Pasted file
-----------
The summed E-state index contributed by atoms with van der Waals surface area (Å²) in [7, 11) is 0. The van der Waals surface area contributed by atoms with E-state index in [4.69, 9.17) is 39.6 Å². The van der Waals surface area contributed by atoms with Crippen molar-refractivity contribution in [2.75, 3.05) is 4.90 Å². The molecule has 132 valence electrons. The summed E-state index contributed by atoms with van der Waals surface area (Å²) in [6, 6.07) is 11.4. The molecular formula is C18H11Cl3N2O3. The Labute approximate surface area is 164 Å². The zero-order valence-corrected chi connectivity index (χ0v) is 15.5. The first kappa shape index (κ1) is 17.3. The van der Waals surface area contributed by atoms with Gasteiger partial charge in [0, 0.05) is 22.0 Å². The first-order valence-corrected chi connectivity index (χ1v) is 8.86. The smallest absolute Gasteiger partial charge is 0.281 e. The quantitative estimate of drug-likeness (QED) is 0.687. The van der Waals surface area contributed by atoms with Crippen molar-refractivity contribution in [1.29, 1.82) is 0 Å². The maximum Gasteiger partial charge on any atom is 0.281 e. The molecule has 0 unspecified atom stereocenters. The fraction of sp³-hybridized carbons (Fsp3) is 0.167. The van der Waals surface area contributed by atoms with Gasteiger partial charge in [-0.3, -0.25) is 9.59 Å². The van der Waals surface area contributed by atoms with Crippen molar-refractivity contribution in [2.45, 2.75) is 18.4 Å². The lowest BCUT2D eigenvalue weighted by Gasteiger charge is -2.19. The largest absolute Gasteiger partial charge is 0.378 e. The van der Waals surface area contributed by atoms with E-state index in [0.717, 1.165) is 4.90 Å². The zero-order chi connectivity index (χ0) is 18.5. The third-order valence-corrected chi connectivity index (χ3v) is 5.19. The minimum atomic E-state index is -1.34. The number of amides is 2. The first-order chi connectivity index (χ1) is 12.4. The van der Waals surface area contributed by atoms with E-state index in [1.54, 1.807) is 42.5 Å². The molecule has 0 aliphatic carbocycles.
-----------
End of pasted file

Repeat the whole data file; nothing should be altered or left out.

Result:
The summed E-state index contributed by atoms with van der Waals surface area (Å²) in [7, 11) is 0. The van der Waals surface area contributed by atoms with E-state index in [4.69, 9.17) is 39.6 Å². The van der Waals surface area contributed by atoms with Crippen molar-refractivity contribution in [2.75, 3.05) is 4.90 Å². The molecule has 132 valence electrons. The summed E-state index contributed by atoms with van der Waals surface area (Å²) in [6, 6.07) is 11.4. The molecular formula is C18H11Cl3N2O3. The Labute approximate surface area is 164 Å². The zero-order valence-corrected chi connectivity index (χ0v) is 15.5. The first kappa shape index (κ1) is 17.3. The van der Waals surface area contributed by atoms with Gasteiger partial charge in [0, 0.05) is 22.0 Å². The first-order valence-corrected chi connectivity index (χ1v) is 8.86. The smallest absolute Gasteiger partial charge is 0.281 e. The quantitative estimate of drug-likeness (QED) is 0.687. The van der Waals surface area contributed by atoms with Crippen molar-refractivity contribution in [1.29, 1.82) is 0 Å². The maximum Gasteiger partial charge on any atom is 0.281 e. The molecule has 0 unspecified atom stereocenters. The fraction of sp³-hybridized carbons (Fsp3) is 0.167. The van der Waals surface area contributed by atoms with Gasteiger partial charge in [-0.3, -0.25) is 9.59 Å². The van der Waals surface area contributed by atoms with Crippen molar-refractivity contribution in [2.45, 2.75) is 18.4 Å². The lowest BCUT2D eigenvalue weighted by Gasteiger charge is -2.19. The largest absolute Gasteiger partial charge is 0.378 e. The van der Waals surface area contributed by atoms with E-state index in [0.717, 1.165) is 4.90 Å². The zero-order chi connectivity index (χ0) is 18.5. The third-order valence-corrected chi connectivity index (χ3v) is 5.19. The minimum atomic E-state index is -1.34. The number of amides is 2. The first-order chi connectivity index (χ1) is 12.4. The van der Waals surface area contributed by atoms with E-state index in [1.54, 1.807) is 42.5 Å². The molecule has 0 aliphatic carbocycles.